Host an Event Volunteer Join Tickets

Support the plant database you love!

Q. Who is Mr. Smarty Plants?

A: There are those who suspect Wildflower Center volunteers are the culpable and capable culprits. Yet, others think staff members play some, albeit small, role. You can torture us with your plant questions, but we will never reveal the Green Guru's secret identity.

Help us grow by giving to the Plant Database Fund or by becoming a member

Did you know you can access the Native Plant Information Network with your web-enabled smartphone?

Share

Ask Mr. Smarty Plants

Ask Mr. Smarty Plants is a free service provided by the staff and volunteers at the Lady Bird Johnson Wildflower Center.

Search Smarty Plants
See a list of all Smarty Plants questions

Please forgive us, but Mr. Smarty Plants has been overwhelmed by a flood of mail and must take a break for awhile to catch up. We hope to be accepting new questions again soon. Thank you!

Need help with plant identification, visit the plant identification page.

 
rate this answer
1 rating

Thursday - July 19, 2012

From: Pflugerville, TX
Region: Southwest
Topic: Planting, Propagation, Edible Plants, Herbs/Forbs
Title: Problems with chile pequin from Pflugerville TX
Answered by: Barbara Medford

QUESTION:

Hello there! I have a question about my chile pequin (Capsicum annuum L.) plant. I purchased it last year from the Wildflower Center Fall Plant Sale. It stayed in a pot until three months ago when I planted it in in the ground with some of 9-4-12 fertilizer. It's currently in a place that gets about 5 hours of direct slightly filtered sunlight, it's watered 3 times a week, and is next to a couple of other different chile pepper plants and tomato plants. Problem is it's dying and I have no idea why! When it was in the pot it didn't grow but was healthy, when I planted it in the ground it was sad for a few days and then it was happy and thrived to triple it's size with lots of flowers and peppers. But about three weeks ago I noticed it had a branch that was dying. I didn't think much of it, but then there was another, and now the whole thing is just sad and dying. The leaves are curling and some of the branches are turning brown. I've been watering it every other day for the past week, but it's getting worse. We have had a lot of rain in our area lately and I have noticed a lot of mushrooms growing in the mulch around all of the plants in the garden (but closer than 2 feet away from the plant) but they're all gone now. Thanks for any words of wisdom! I'd love to keep this guy going!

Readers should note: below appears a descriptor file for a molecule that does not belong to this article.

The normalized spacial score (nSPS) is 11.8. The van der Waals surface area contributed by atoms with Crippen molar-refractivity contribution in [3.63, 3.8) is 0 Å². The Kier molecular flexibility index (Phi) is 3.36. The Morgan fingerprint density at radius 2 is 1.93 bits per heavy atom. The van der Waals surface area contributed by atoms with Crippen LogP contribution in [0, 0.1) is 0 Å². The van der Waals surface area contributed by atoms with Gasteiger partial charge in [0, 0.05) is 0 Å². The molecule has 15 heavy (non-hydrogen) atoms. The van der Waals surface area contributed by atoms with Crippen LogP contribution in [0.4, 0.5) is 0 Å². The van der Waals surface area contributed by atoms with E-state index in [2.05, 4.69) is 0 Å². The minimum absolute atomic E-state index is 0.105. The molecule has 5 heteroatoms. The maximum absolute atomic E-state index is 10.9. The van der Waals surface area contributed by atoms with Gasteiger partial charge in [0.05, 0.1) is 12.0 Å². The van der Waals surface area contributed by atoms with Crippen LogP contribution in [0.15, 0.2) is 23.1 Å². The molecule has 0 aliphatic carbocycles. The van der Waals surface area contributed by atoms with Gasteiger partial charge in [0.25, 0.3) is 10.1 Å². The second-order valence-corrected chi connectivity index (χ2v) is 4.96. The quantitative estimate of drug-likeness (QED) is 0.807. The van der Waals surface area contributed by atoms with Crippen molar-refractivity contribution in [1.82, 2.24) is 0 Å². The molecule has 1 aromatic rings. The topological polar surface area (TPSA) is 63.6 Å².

ANSWER:

Since you purchased your plant from our Native Plant Sale (thank you!) we don't have to ask any questions on whether the Capsicum annuum (Chile pequin) in your garden is native to Central Texas.

Some of the members of this genus are annuals, but they should not begin to die back until October, at the earliest. Since other plants around this plant are doing okay, we will have to hark back to the only change in conditions you identified, which was the move from a pot into the ground. Since this plant can tolerate sun, part shade or shade, it would not seem that the amount of sunlight available should be an issue.

The first thing we would question is the fertilizer: most native plants need little or no fertilizer because they have adapted over centuries to local conditions. In fact, some native plants are actually opposed to fertilizer. Second, if you follow the plant link above to our webpage on this plant, you will note under Growing Conditions that it has low water use. Three times a week, even though we have been having some more rain than normal in Central Texas, is probably excessive. We think you have been giving that plant too much love.

There is also the possibility of some root damage when it was transplanted from the pot. Since this species is annuum, it probably doesn't have much longer to live anyway. If you managed to harvest some seeds before it began to dry up, perhaps you can reseed for next year. Propagation Instructions are on the same webpage.

 

From the Image Gallery


Chile pequin
Capsicum annuum

More Planting Questions

Taproot tree to replace willows by pool
June 23, 2008 - Installing Pool with bomanite decking all around it. We're in process of cutting down 18 year old Weeping Willow due to root invasiveness and small messy leaves. Can you recommend a good shade tree w...
view the full question and answer

Where to find milkweeds and other butterfly favorites
March 07, 2016 - Our neighborhood in San Antonio is planning a big Arbor Day celebration. One of the events will focus on Monarch Butterflies. We will be releasing some live ones in our park and will have a booth th...
view the full question and answer

Patience for slow-growing Baptisia
July 07, 2004 - I have three different varieties of well established Baptisia that I have had for several years ... none of them bloom. One of my plants got a very small flower in April, but just pooped out after th...
view the full question and answer

Problems with Habiturf in Austin
May 10, 2014 - I have been trying to establish a Habiturf lawn in my back yard. It is approximately a 1,000 square foot area and this last seeding was the third over about one and a half years. I just recently over ...
view the full question and answer

Disagreement on amending soil for planting from Austin
September 01, 2012 - In today's newspaper column, you answered a question about transplanting a redbud. You said to follow the instructions on the WFC web site, except you recommended adding compost to the backfill soil....
view the full question and answer

Support the Wildflower Center by Donating Online or Becoming a Member today.